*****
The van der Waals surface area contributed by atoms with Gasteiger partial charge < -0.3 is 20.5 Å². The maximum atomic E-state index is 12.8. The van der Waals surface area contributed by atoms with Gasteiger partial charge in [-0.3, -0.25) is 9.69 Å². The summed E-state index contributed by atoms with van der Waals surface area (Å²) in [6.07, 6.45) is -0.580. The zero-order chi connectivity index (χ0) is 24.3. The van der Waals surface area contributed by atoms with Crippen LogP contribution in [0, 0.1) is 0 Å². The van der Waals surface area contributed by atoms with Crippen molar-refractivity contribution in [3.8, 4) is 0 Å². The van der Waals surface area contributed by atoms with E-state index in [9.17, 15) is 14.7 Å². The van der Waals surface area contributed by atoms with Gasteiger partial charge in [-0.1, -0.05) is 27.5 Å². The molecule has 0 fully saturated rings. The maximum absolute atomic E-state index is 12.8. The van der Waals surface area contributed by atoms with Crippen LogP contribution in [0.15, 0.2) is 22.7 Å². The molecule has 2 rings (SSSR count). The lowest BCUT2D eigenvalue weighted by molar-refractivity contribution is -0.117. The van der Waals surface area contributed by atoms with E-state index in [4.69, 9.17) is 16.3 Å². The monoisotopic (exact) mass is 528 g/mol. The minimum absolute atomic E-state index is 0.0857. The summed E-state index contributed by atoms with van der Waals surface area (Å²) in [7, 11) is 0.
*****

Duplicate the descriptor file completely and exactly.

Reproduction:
The van der Waals surface area contributed by atoms with Gasteiger partial charge < -0.3 is 20.5 Å². The maximum atomic E-state index is 12.8. The van der Waals surface area contributed by atoms with Gasteiger partial charge in [-0.3, -0.25) is 9.69 Å². The summed E-state index contributed by atoms with van der Waals surface area (Å²) in [6.07, 6.45) is -0.580. The zero-order chi connectivity index (χ0) is 24.3. The van der Waals surface area contributed by atoms with Crippen LogP contribution in [0, 0.1) is 0 Å². The van der Waals surface area contributed by atoms with Crippen molar-refractivity contribution in [3.8, 4) is 0 Å². The van der Waals surface area contributed by atoms with E-state index in [9.17, 15) is 14.7 Å². The van der Waals surface area contributed by atoms with Gasteiger partial charge in [-0.1, -0.05) is 27.5 Å². The molecule has 0 fully saturated rings. The maximum absolute atomic E-state index is 12.8. The van der Waals surface area contributed by atoms with Crippen LogP contribution in [0.15, 0.2) is 22.7 Å². The molecule has 2 rings (SSSR count). The lowest BCUT2D eigenvalue weighted by molar-refractivity contribution is -0.117. The van der Waals surface area contributed by atoms with E-state index in [4.69, 9.17) is 16.3 Å². The monoisotopic (exact) mass is 528 g/mol. The minimum absolute atomic E-state index is 0.0857. The summed E-state index contributed by atoms with van der Waals surface area (Å²) in [7, 11) is 0.